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Jenny Yang announced her departure as Director of the Office of Federal Contract Compliance Programs (OFCCP) effective March 31, 2023. She will become Deputy Assistant to the President for Racial Justice and Equity. Circa’s October 2022 blog stated that OFCCP was at a crossroads. What direction did OFCCP take under Director Yang?

Jenny Yang became OFCCP Director on January 21, 2020, the first day of the Biden administration. For most of her tenure, the Agency has favored aggressive tactics for a pervasive monitoring of federal contractors. Contractors were concerned that OFCCP was wasting resources by performing comprehensive reviews for all audits.

Agency representatives including Director Yang were receptive to federal contractors’ concerns about OFCCP’s practices. A recent spate of audit closures and unofficial comments by Agency representatives suggest that contractors’ concerns are being addressed. OFCCP is now focusing its resources on audits for which an initial review suggests possible discrimination or technical violations. OFCCP intends to close those audits that show few issues on initial “triage” review early in the review process. For this to occur during a Democratic administration may be Director Yang’s most tangible legacy.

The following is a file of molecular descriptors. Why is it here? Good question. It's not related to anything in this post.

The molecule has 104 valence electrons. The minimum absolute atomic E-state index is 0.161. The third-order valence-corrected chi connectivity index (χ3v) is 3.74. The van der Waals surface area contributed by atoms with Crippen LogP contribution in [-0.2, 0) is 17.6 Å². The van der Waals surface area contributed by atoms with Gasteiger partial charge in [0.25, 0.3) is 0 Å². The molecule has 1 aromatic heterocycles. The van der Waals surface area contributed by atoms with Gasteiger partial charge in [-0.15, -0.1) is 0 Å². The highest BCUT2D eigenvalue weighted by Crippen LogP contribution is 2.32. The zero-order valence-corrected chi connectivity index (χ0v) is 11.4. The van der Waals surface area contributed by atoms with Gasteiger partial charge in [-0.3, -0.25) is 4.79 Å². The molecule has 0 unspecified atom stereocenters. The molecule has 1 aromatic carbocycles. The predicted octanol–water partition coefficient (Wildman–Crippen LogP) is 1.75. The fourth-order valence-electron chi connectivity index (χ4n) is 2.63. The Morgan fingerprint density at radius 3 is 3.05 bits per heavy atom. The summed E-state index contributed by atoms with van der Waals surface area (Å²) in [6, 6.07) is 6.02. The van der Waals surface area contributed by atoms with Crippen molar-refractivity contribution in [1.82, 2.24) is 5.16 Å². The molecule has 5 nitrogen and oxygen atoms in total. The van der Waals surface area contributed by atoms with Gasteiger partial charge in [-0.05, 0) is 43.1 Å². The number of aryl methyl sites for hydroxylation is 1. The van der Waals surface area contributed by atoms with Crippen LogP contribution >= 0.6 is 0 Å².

Until Recently: Deeper and Deeper Reviews of Fewer and Fewer Audits

Until recently, OFCCP initiatives under Director Yang would increase the complexity of the audit process. Initiatives included:

  • In March 2021, OFCCP removed 1,750 short “compliance check” and “focused” audit reviews from previously issued Corporate Scheduling Announcement Lists (CSALs are advance notices of upcoming audits). See Circa’s blog The Saga of the Shrinking CSAL. OFCCP stated it would concentrate on “comprehensive” full-length reviews.
  • In March 2022, OFCCP issued Directive 2022-01 which among other things set out significant expansions to contractors’ duty to review their “compensation systems.” See Circa’s blog “A Lot Below the Surface”.
  • In March 2022, OFCCP sought permission to rescind the prior administration’s changes to the Supply and Service regulations (41 CFR Parts 60-1, 60-300, and 60-741). Contractors favored this update, commonly referred to as the “Pre-Determination Notice (PDN) rule changes,” as it clarified how OFCCP would undertake audits. See Circa’s blog on the proposed changes. The Office of Management and Budget (OMB) is reviewing the PDN request.